Pugs should avoid the foods listed above at all costs. Now, let’s discuss foods that are seemingly harmless but are found to be hazardous for Pugs:
- Cooked bones: Cooked bones are harder and more likely to splinter into shards. They can clog your Pug’s mouth, throat, and stomach and cause injuries.
- Food with high sugar content: If your Pug consumes too much sugar, it is more likely to develop health problems such as diabetes, obesity, and tooth decay. Food with high sugar content can also give Pugs an upset stomach.
- Salty food: Just like sugar, too much salt can cause health problems in Pugs. If left unchecked, it has the potential to poison your Pug. Excessive salt consumption can cause vomiting, diarrhea, seizures, and kidney failure.
- Milk and dairy products: Because the majority of Pugs are lactose intolerant, dairy products can make them sick. They will have digestive problems because they are unable to break down lactose.
- Yeast dough: Yeast will continue to make the dough rise in your Pug’s stomach even after ingestion. This causes gastrointestinal blockage and death if left unattended. It may also cause toxic levels of ethanol in your Pug’s bloodstream.
If you think your Pug has accidentally ingested any of the aforementioned foods, bring your dog to the nearest veterinary clinic for appropriate treatment.
How to Transition Your Pug to a New Food
As a Pug ages, it will need different nutrients. Transitioning to a new brand or type of food may be beneficial to their well-being and development.
For most dogs, transitioning to new dog food can be difficult. Fortunately, Pugs are not born picky eaters, so changing their diet will be easier.
The ideal transition for Pugs should be gradual changes spread over three weeks.
Add the new food to your Pug’s regular diet and gradually increase the amount each week. Do this until they are comfortable with the new food.
Below is a more detailed breakdown of how to transition your Pug to a new food:
|Days||Old Food||New Food|
|Day 1 – 7||75%||25%|
|Day 8 – 14||50%||50%|
|Day 15 – 21||25%||75%|
|Day 21 onwards||0%||100%|
It is critical to mix old and new food well during the first seven days to help your Pug adjust easily.
There could be several reasons why you need to introduce new food to your Pug. Regardless, it is best to make gradual changes to avoid digestive complications.
Feeding an Overweight Pug
Pugs tend to overeat, ask for more food, and gain weight. Our responsibility as Pug parents is to control their diet and prevent the unwanted consequences of weight gain.
Sometimes, owners can’t help but give in to the cuteness of their Pugs and reward them with too much food. However, it’s never too late to adjust their food proportions and help them lose weight.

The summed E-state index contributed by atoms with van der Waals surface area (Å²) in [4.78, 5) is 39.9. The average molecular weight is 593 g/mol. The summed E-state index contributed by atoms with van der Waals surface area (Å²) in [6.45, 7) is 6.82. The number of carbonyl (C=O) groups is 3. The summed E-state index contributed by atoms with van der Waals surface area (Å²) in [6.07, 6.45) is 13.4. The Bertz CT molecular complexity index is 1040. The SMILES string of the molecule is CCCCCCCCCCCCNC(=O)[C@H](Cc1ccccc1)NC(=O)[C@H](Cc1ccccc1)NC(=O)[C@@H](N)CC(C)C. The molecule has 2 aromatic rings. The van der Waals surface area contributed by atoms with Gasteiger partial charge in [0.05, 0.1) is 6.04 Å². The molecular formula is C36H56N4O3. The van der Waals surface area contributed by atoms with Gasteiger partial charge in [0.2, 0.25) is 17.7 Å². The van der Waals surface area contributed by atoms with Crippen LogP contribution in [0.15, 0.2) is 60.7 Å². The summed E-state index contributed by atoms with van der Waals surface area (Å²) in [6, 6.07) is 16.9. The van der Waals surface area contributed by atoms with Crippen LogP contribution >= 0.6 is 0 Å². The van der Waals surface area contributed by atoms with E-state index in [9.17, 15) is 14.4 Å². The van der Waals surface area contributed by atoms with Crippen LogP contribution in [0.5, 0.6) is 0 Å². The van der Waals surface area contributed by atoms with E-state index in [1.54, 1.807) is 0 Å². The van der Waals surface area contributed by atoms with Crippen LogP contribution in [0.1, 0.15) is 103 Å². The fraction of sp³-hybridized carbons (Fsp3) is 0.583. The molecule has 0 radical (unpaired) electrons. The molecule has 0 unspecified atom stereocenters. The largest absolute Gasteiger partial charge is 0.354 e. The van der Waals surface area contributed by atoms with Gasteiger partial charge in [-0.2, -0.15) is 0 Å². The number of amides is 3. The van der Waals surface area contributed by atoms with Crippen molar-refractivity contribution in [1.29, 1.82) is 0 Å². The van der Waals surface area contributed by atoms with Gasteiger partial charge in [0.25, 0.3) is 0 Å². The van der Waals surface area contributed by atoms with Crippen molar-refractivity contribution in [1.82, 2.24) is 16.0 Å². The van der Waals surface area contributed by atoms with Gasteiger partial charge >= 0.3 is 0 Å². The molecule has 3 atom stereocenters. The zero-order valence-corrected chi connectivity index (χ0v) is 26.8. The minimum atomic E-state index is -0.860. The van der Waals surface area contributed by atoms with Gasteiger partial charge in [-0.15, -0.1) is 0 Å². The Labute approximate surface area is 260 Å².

If you’re used to rewarding them with treats or giving them more food, try switching to healthy snacks such as sweet potatoes, dried fruits, and vegetables to maintain a healthy weight.
Avoid giving them generic meat or by-products as much as possible.
Moreover, you should know how much your Pug weighs and adjust their food proportions to address the issue. Stick to the recommended calorie intake and the number of meals per day.
Being overweight also means your Pug has a lot of unused calories. Training them to be active dogs may help solve the problem. You can reduce their caloric intake gradually until they reach a healthy weight.
Overall, consulting a veterinary professional is the best way to handle overweight Pugs.
Frequently Asked Questions
Why Is My Pug Not Eating?
Overfeeding is the most common reason why your Pug is not eating. If your Pug does not want to eat, their tummies could simply be full.
However, there may be other reasons why they are not eating. These include illness, dental problems, vaccinations, and feeling uncomfortable. Check with your vet to address the issue as soon as possible.
Do Pugs Eat a Lot?
Yes, Pugs eat a lot as they tend to eat whatever is given to them. In fact, they will eat what’s in front of them despite being full. Because of this, they tend to become overweight or obese.
To prevent the unwanted complications of being overweight, control your Pugs’ food proportions and strictly follow their feeding schedule.
Can Pugs Eat Bones?
Pugs can eat bones only when they are uncooked. As a tiny dog, your Pug may not be able to digest cooked bones properly.
In addition, cooked bones tend to splinter into shards and may cause choking, gastrointestinal blockage, and ulcers in Pugs.
Can Pugs Be Vegetarians?
Yes, Pugs can thrive on a vegetarian diet. If you plan on making them vegetarians, ensure that they are getting the right amount of nutrients that they need.
Consulting with a veterinary professional is the best way to ensure that you give them the right food. It is also noteworthy that a vegetarian diet is more costly than feeding commercial dog food.
Pug feeding is a crucial responsibility for Pug owners. What food you provide them directly impacts their overall health and well-being. Following the instructions above is an excellent way to avoid unnecessary vet visits.
Pugs are not picky eaters and will eat almost anything. But it is important to ensure they get the right amount of nutrients their bodies need.
You have complete control over what you feed your Pug. Make sure that it has a healthy and nutritious diet that fits your needs, budget, and lifestyle.
If you have any Pug feeding tips, we’d love to hear about them! Share them in the comments below.